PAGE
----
Table of Contents
Table of Contents

Guardian IRA Definition

What Is a Guardian IRA?

The term guardian IRA refers to an individual retirement account (IRA) that is held in the name of a legal guardian or parent for a minor. Guardian IRAs are held and managed by the guardian for a child or other minor under the age of 18 or 21 depending on state legislation. They may also be held for individuals who can't handle their own finances because of a physical or mental disability. The guardian in this kind of account is known as the custodian, which is why these accounts are also called custodial IRAs. Guardians can set up either traditional or Roth IRAs and must follow contribution limits as published by the Internal Revenue Service (IRS).

Key Takeaways

  • A guardian IRA is a custodial retirement account held on behalf of a minor or incapacitated dependent.
  • A guardian IRA is best suited for minors who are earning their own income.
  • The guardian IRA can be either traditional or Roth in nature, and function identically to their non-guardian varieties.
  • A guardian Roth IRA is funded with after-tax dollars.
  • Minors can gain control over their accounts once they turn 18 or 21 depending on the state.

Understanding a Guardian IRA

A guardian is responsible for signing documents on behalf of a minor or an adult with different needs. The responsibilities of a guardian cease once the child is no longer a minor, which is 18 or 21 depending on the state, or when the adult can handle their own finances.

There are two different types of IRAs that are suitable for children: traditional and Roth. The primary difference between these two accounts is the time you must pay taxes on the money contributed to the plan:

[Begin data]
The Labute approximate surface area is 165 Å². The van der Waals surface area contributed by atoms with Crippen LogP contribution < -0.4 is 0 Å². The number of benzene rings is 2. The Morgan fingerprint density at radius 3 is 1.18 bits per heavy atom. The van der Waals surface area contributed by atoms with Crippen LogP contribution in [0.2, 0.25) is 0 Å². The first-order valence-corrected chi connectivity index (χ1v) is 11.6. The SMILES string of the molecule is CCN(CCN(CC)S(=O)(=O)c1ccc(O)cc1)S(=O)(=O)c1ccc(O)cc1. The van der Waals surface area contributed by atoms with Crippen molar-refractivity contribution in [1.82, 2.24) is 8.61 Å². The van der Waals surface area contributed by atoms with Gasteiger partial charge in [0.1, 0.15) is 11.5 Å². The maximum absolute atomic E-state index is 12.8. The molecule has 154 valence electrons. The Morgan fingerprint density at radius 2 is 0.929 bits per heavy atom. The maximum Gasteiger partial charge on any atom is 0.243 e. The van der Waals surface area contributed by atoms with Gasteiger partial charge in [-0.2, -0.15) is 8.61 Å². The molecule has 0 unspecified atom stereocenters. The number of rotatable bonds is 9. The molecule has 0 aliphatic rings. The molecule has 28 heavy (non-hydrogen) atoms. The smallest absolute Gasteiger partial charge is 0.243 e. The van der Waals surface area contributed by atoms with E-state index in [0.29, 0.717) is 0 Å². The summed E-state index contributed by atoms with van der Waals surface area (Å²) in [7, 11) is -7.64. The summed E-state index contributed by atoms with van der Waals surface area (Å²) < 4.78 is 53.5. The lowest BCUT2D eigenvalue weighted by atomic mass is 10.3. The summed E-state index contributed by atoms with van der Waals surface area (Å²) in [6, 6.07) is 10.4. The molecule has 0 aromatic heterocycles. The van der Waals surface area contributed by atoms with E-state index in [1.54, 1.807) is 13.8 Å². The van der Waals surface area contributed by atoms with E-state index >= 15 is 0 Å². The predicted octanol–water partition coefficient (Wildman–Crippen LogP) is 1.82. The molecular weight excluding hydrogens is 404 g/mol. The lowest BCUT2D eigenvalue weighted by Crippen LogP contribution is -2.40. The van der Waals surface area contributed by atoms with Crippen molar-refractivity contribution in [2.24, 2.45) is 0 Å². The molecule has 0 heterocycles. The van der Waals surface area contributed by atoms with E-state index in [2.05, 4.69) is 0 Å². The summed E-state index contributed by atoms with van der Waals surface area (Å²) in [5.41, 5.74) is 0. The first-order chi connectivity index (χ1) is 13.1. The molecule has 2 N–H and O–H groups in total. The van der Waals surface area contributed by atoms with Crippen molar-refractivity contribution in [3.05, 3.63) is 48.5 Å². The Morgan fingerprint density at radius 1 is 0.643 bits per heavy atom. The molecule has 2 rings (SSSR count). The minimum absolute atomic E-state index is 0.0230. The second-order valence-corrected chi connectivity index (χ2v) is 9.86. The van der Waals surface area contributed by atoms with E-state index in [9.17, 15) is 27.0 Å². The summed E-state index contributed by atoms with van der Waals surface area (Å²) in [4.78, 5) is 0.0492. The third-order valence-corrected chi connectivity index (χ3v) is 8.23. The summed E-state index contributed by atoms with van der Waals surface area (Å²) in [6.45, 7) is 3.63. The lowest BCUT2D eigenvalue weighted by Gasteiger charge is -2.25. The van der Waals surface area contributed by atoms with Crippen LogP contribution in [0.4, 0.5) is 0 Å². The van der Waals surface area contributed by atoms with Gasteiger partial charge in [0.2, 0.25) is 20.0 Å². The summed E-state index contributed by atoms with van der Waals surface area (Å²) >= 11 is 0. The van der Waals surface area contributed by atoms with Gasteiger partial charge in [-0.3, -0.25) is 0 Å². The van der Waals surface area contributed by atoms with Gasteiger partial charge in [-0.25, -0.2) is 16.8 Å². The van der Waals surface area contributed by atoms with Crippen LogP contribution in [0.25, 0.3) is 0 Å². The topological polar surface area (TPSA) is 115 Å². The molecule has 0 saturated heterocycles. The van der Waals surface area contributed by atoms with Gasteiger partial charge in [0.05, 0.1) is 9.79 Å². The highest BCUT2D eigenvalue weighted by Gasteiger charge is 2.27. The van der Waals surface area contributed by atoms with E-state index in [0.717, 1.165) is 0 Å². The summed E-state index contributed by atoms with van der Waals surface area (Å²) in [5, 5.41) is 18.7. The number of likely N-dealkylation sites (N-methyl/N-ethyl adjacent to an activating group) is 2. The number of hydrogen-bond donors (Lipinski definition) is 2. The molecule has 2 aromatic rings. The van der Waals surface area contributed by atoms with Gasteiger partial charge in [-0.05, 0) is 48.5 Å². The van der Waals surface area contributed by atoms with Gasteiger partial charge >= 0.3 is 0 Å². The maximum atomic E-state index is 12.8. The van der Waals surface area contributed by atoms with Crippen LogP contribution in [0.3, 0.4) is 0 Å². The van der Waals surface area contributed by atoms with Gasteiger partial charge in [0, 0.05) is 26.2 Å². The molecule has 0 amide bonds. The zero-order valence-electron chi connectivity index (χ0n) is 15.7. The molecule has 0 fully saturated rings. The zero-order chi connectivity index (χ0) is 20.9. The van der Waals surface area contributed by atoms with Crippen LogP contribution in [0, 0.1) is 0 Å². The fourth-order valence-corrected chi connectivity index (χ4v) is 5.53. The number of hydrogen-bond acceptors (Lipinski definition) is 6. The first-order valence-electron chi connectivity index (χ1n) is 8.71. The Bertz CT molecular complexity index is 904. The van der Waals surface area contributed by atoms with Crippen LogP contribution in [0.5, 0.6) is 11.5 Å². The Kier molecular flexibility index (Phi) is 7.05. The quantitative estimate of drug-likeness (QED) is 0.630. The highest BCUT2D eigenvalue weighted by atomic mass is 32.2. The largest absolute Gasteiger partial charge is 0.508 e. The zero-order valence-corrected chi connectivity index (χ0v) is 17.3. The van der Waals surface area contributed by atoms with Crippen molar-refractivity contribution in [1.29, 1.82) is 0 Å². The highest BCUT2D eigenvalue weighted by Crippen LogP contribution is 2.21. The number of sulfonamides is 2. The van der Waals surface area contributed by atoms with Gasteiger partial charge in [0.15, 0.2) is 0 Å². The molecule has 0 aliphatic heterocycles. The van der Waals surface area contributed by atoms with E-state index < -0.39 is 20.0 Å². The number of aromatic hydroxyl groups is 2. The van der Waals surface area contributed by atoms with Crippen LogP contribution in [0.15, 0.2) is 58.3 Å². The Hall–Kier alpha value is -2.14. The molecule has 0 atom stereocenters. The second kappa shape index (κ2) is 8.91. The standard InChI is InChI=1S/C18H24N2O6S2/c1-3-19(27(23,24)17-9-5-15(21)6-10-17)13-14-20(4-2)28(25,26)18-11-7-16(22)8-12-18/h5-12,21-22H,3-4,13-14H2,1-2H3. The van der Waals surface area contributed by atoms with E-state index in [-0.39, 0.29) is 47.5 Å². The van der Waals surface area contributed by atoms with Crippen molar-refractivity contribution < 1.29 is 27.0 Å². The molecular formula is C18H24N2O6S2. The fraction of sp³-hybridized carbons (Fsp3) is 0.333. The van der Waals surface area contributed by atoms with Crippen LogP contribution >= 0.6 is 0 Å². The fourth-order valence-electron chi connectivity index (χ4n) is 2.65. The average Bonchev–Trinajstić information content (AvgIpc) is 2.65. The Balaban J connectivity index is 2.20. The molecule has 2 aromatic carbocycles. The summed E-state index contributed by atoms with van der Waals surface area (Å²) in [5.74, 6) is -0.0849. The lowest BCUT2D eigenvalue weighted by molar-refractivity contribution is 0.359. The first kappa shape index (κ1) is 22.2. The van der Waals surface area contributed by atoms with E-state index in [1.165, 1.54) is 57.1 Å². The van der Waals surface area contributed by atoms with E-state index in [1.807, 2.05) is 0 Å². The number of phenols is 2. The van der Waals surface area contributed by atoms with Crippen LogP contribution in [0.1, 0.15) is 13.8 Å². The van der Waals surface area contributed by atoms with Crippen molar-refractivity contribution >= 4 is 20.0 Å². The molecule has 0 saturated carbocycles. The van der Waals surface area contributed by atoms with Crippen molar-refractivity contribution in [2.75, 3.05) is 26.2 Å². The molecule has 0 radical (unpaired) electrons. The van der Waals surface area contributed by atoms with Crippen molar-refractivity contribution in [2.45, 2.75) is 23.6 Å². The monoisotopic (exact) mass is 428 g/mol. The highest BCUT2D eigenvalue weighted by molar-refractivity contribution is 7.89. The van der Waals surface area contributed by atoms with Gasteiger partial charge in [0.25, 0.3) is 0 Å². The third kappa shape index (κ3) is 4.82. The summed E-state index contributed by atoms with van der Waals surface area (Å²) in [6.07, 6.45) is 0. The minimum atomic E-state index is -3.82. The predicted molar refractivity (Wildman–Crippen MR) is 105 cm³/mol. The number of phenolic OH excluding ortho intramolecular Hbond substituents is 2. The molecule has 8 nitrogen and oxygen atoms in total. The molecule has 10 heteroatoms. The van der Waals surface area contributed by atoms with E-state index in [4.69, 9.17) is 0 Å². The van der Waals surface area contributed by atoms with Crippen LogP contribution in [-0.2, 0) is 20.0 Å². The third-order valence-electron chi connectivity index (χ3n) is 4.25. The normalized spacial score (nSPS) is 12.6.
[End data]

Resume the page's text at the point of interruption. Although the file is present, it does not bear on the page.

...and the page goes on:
• With a traditional IRA, you pay taxes when you withdraw the money during retirement (at your then-applicable tax rate), which means it contains pretax earnings
  • With a Roth IRA, the money put into the account has already been taxed, so it contains after-tax earnings

As the custodian, the adult controls the assets in the custodial IRA until the child reaches age 18 (or 21 in some states), at which point the assets are turned over to them. The IRA is opened in the child’s name, and the custodian will have to provide their Social Security number (SSN) when they open the account.

IRAs do make sense for kids who have enough earned income that they would have to file income taxes. Note that the standard deduction for 2023 is up to $13,850 for individuals and $12,950 for 2022. This means that kids could earn that much and not have to pay any federal taxes, though they would still have to file a return. Keep in mind, though, that there are contribution limits for IRAs. The limit for 2023 is $6,500 and $6,000 for 2022.

Converting a traditional IRA to a Roth may make sense for kids, especially in years when they have little to no income. They could convert up to the standard deduction each year and pay little to no federal taxes.

Benefits of a Guardian IRA

Like a typical IRA, the money inside a guardian IRA grows tax-free while in either a traditional or Roth IRA. The benefit of a Roth over a traditional IRA is that when the child withdraws the money many decades later, they won't have to pay income tax on it. In contrast, a traditional IRA will result in a deferred tax liability. What's more, there are currently no required minimum distributions (RMDs) on Roth accounts.

The Setting Every Community Up for Retirement Enhancement (SECURE) Act of 2019 became law on Dec. 20, 2019, and made major changes to the RMD rules:

  • If you reached the age of 70½ in 2019 the prior rule applies, and you must take your first RMD by April 1, 2020
  • If you reach age 70 ½ in 2020 or later you must take your first RMD by April 1 of the year after you reach 72 years of age

This age was raised once again following the passage of the SECURE Act 2.0. As of Jan. 1, 2023, the age to begin taking RMDs is 73.

Article Sources
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  1. Internal Revenue Service. "IRS provides tax inflation adjustments for tax year 2023."

  2. Internal Revenue Service. "IRS provides tax inflation adjustments for tax year 2022."

  3. Internal Revenue Service. "IRA FAQs."

  4. Internal Revenue Service. "Retirement Plan and IRA Required Minimum Distributions FAQs."

  5. Congress.gov. "H. R. 2617," Page 831.

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